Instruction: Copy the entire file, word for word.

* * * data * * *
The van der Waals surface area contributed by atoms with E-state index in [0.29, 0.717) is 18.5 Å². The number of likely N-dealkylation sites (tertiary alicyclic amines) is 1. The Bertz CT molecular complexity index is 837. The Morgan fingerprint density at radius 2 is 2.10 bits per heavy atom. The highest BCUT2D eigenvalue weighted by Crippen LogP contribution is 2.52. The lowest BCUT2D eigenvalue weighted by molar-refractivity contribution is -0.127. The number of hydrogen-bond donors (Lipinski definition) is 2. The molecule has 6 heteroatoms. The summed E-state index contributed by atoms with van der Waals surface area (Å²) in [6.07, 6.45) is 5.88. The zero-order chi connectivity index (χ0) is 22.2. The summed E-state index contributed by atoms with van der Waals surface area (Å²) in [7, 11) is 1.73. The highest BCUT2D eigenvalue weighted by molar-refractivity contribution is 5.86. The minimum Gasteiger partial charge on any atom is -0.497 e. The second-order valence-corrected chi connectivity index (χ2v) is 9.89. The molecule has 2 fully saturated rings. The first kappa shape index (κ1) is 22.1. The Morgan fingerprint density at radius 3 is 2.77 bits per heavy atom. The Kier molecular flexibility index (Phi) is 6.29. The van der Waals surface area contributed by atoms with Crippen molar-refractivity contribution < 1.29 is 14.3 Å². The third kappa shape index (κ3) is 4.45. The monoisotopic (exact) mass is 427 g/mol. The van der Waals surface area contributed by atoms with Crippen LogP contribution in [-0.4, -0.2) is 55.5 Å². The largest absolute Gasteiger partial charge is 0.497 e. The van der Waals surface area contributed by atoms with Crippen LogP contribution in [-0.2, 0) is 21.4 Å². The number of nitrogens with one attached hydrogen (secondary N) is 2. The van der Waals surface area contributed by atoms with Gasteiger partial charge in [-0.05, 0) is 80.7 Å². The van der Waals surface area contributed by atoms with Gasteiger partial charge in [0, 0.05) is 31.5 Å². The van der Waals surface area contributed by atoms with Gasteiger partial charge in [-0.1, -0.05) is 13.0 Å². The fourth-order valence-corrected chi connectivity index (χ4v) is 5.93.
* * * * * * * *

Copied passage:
The van der Waals surface area contributed by atoms with E-state index in [0.29, 0.717) is 18.5 Å². The number of likely N-dealkylation sites (tertiary alicyclic amines) is 1. The Bertz CT molecular complexity index is 837. The Morgan fingerprint density at radius 2 is 2.10 bits per heavy atom. The highest BCUT2D eigenvalue weighted by Crippen LogP contribution is 2.52. The lowest BCUT2D eigenvalue weighted by molar-refractivity contribution is -0.127. The number of hydrogen-bond donors (Lipinski definition) is 2. The molecule has 6 heteroatoms. The summed E-state index contributed by atoms with van der Waals surface area (Å²) in [6.07, 6.45) is 5.88. The zero-order chi connectivity index (χ0) is 22.2. The summed E-state index contributed by atoms with van der Waals surface area (Å²) in [7, 11) is 1.73. The highest BCUT2D eigenvalue weighted by molar-refractivity contribution is 5.86. The minimum Gasteiger partial charge on any atom is -0.497 e. The second-order valence-corrected chi connectivity index (χ2v) is 9.89. The molecule has 2 fully saturated rings. The first kappa shape index (κ1) is 22.1. The Morgan fingerprint density at radius 3 is 2.77 bits per heavy atom. The Kier molecular flexibility index (Phi) is 6.29. The van der Waals surface area contributed by atoms with Crippen molar-refractivity contribution < 1.29 is 14.3 Å². The third kappa shape index (κ3) is 4.45. The monoisotopic (exact) mass is 427 g/mol. The van der Waals surface area contributed by atoms with Crippen LogP contribution in [-0.4, -0.2) is 55.5 Å². The largest absolute Gasteiger partial charge is 0.497 e. The van der Waals surface area contributed by atoms with Crippen LogP contribution in [-0.2, 0) is 21.4 Å². The number of nitrogens with one attached hydrogen (secondary N) is 2. The van der Waals surface area contributed by atoms with Gasteiger partial charge in [-0.05, 0) is 80.7 Å². The van der Waals surface area contributed by atoms with Gasteiger partial charge in [0, 0.05) is 31.5 Å². The van der Waals surface area contributed by atoms with Gasteiger partial charge in [-0.1, -0.05) is 13.0 Å². The fourth-order valence-corrected chi connectivity index (χ4v) is 5.93.